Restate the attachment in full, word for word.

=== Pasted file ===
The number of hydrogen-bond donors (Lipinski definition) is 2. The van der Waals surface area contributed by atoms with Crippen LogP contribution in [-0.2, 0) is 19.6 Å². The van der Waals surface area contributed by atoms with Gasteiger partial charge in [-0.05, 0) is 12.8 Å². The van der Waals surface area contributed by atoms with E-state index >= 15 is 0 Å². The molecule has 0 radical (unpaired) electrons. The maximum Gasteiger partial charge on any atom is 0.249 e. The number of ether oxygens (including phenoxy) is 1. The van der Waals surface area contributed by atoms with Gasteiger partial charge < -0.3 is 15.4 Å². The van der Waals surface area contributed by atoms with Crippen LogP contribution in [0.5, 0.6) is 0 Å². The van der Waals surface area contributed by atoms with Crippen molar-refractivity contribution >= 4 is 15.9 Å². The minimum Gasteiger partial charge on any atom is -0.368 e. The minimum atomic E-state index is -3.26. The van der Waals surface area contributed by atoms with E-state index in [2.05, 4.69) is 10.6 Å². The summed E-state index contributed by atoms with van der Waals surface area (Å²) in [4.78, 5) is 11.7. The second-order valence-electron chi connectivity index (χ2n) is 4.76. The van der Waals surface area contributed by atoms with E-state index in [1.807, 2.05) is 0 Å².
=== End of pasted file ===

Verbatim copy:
The number of hydrogen-bond donors (Lipinski definition) is 2. The van der Waals surface area contributed by atoms with Crippen LogP contribution in [-0.2, 0) is 19.6 Å². The van der Waals surface area contributed by atoms with Gasteiger partial charge in [-0.05, 0) is 12.8 Å². The van der Waals surface area contributed by atoms with E-state index >= 15 is 0 Å². The molecule has 0 radical (unpaired) electrons. The maximum Gasteiger partial charge on any atom is 0.249 e. The number of ether oxygens (including phenoxy) is 1. The van der Waals surface area contributed by atoms with Gasteiger partial charge < -0.3 is 15.4 Å². The van der Waals surface area contributed by atoms with Crippen LogP contribution in [0.5, 0.6) is 0 Å². The van der Waals surface area contributed by atoms with Crippen molar-refractivity contribution >= 4 is 15.9 Å². The minimum Gasteiger partial charge on any atom is -0.368 e. The minimum atomic E-state index is -3.26. The van der Waals surface area contributed by atoms with E-state index in [2.05, 4.69) is 10.6 Å². The summed E-state index contributed by atoms with van der Waals surface area (Å²) in [4.78, 5) is 11.7. The second-order valence-electron chi connectivity index (χ2n) is 4.76. The van der Waals surface area contributed by atoms with E-state index in [1.807, 2.05) is 0 Å².